Whether you’re cycling in the city, suburbs or in rural areas, a good map is an invaluable resource.

Connect with others: Chicagoland bicyclists are fortunate to have unique resources for bicycling information.

More resources:

  • offers bike directions option.
  • A multimodal trip planner from RTA, which allows for preferences for train, bus, driving to transit, bicycling and walking.
  • Chicago Bike Guide app: Allows you to design your own route, get a suggested route or discover new roads or trails to get there.
  • Ride the City: Bike map app that includes Divvy stations bike paths, and bike shops.

This blog post was written by Maggie Daly, a former marketing and communications intern at Active Trans.


Sign on to show your support for a better transit future

Have you ever imagined how much better Chicagoland’s public transit system could be?

  • What if a train could get you to the airport in less than half an hour?
  • What if your bus was swift, dependable and immune to traffic jams?
  • What if you could shop in the suburbs — by Blue Line?
  • What if a new "Lime Line" could connect all of the CTA’s radial train lines on Chicago’s west side?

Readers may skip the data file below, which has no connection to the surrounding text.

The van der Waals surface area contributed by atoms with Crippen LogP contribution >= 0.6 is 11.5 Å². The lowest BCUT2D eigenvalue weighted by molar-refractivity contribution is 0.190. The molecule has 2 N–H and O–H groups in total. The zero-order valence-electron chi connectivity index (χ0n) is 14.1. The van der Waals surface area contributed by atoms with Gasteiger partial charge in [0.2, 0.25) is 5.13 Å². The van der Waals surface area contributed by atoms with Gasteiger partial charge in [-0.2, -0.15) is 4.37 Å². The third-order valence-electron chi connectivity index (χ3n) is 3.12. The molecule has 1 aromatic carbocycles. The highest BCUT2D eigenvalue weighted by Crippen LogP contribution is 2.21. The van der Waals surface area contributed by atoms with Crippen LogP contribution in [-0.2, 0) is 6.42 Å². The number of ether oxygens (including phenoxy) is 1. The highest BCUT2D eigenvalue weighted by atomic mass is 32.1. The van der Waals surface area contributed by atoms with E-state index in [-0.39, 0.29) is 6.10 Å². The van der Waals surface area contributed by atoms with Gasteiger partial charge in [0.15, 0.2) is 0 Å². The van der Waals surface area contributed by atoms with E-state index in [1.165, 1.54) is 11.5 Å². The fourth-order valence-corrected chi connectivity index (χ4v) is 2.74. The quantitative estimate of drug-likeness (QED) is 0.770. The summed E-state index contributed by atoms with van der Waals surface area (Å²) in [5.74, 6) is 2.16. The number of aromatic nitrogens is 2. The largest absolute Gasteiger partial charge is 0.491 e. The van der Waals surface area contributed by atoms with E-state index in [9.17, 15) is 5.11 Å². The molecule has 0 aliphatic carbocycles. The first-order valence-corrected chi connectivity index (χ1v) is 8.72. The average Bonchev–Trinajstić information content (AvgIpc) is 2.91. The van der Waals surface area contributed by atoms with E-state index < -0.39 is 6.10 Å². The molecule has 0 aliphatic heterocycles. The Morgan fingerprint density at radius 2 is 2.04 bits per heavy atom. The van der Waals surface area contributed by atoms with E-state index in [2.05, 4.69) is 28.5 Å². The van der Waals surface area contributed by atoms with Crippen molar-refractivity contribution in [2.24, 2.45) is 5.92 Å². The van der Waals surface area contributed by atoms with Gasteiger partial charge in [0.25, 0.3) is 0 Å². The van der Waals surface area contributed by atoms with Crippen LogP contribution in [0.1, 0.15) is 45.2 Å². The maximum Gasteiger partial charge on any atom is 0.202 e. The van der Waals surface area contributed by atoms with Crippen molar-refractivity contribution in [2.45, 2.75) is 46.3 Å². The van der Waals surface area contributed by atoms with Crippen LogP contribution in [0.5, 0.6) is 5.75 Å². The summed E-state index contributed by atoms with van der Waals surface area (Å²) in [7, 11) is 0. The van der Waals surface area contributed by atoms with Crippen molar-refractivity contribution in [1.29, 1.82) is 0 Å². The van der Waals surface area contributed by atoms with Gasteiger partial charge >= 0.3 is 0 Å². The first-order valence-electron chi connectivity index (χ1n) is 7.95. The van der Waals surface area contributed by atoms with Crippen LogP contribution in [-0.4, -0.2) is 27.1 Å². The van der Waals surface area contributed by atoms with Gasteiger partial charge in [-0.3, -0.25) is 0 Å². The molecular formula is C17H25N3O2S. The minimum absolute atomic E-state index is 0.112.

Help us make this vision a reality.

Over the years, our region has planned dozens of game-changing transit lines.

But under the status quo, they’ve remained unlikely to ever be built. Chicagoland’s decades of underinvestment has left us with an aging, gap-ridden transit system that fails to connect people and jobs and leaves driving the only option for too many people.

Thanks to strong leadership from Mayor Rahm Emanuel and Cook County Board President Preckwinkle, that began to change last night. They stood with Center for Neighborhood Technology (CNT) and us to endorse a bold plan that could literally remake transportation in our city over the next decade.

The Transit Future campaign calls on the Cook County Board of Commissioners to adopt a robust revenue stream to fund the improvement and expansion of Chicago and Cook County’s transit system.

By winning a steady stream of public investment for Cook County public transit, the plan would unlock billions of dollars in federal funding to build up to ten new train lines, blanket our county with dependable rapid transit and eliminate underserved areas.

Transit Future offers a bold vision of what an expanded transit system in Cook County and the Chicago region could look like. Please sign our petition to help make this transit future a reality.

Photos of President Preckwinkle (top) and Mayor Emanuel courtesy of CNT.  

Transit task force report: Chicagoland worst among peers due to years of underfunding and transit-unfriendly development

Juicy political scandals make for good reading, which is why media coverage of the Northeastern Illinois Public Transit Task Force Report has obsessed about its recommendations to cleanup and consolidate the four transit agencies.